It became apparent that Philip Green had been using BHS for 15 years to line the pockets of himself and his family, and just not investing in it at all. One of the things about retailing is that you need to be investing all the time, you need to be refreshing the products, and you need to be refreshing the environment in which you're selling them. Because it soon starts to look shabby if you don't. So I started to realise what Green has been up to all these years. And effectively it was just asset stripping (selling off parts of the company for a profit without any plan for the future), and there was this huge hole in the pension fund.
I was in a less bad place than some other people because I was already getting my pension. If the Pension Fund had to be rescued by the Pension Protection Fund, I would have continued to get my pension at the existing rate, but there would never have been a cost of living rise. So over the years inflation would erode it. But for people who have not yet drawn their pension, people who were still working at BHS, people who were not yet at pensionable age, they were only going to get 90% of their pension if it went into the PPF.
My partner said to me, “you ought to do something about this”. I wrote a letter to a newspaper and it got published, then Radio Five Live phoned me up and it just absolutely snowballed from there. I campaigned for Philip Green to “Sell the yachts and pay the pensions” because around the time BHS went bust he spent vast amounts of money on a new yacht.
In the end, he did stump up, I think it was 361 million, which meant that the pension scheme didn't have to go into the Pension Protection Fund. I think he did that partly because of the pressure.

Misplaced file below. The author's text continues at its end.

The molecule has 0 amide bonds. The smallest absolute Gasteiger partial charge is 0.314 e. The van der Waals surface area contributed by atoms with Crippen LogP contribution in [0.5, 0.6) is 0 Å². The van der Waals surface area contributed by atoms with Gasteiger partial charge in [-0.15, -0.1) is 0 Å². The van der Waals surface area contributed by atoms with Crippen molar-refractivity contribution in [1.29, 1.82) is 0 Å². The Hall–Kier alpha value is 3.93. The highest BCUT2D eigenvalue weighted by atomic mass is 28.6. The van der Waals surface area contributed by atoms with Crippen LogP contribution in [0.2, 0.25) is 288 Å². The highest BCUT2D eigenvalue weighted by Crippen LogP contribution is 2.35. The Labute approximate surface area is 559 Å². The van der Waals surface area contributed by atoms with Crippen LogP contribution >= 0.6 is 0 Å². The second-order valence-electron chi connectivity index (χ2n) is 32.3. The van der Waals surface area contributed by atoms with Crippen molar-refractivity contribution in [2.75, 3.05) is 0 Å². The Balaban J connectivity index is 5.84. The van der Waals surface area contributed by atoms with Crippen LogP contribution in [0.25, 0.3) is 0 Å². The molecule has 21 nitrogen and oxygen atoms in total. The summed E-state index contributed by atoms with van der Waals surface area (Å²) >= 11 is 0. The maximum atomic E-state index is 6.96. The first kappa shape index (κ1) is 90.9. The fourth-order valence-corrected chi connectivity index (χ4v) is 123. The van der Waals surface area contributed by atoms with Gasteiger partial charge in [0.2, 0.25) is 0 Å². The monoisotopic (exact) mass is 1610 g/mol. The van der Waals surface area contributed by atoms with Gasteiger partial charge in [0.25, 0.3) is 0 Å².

The BHS pension fund has actually been bought out by an insurance company, which is the way a lot of pension schemes are going nowadays. And that means that it's pretty secure now. I mean, nobody's ever going to get rich on it. Partly because wages in retailing are not high in the first place. But it has meant that people will get the pensions that they were entitled to.
I now serve as a trustee for the Church of Scotland’s pension fund, so I have learned a lot about how pensions work. I think some of the previous trustees of the BHS Pension Fund had allowed Green to railroad them into allowing things to happen. At one point they allowed Green to phase the payments that he would make [to cover the gap in the pension fund] over 20 years. Well, that's, that's not something that I think the regulator would allow now.
I don't think the auditor came out of this very well either. And I think if you look at some of the other things that have gone on some of the other big bankruptcies that have happened, you wonder just where the auditors work. And I think quite often big companies get into cosy relationships with their auditors. The Church of Scotland, where I worked for the last 16 years, has a policy now of changing its auditors every three years. And I think more companies, I think that that should actually be a regulatory thing. Obviously the BHS auditors turned a blind eye to some of the things that were going on.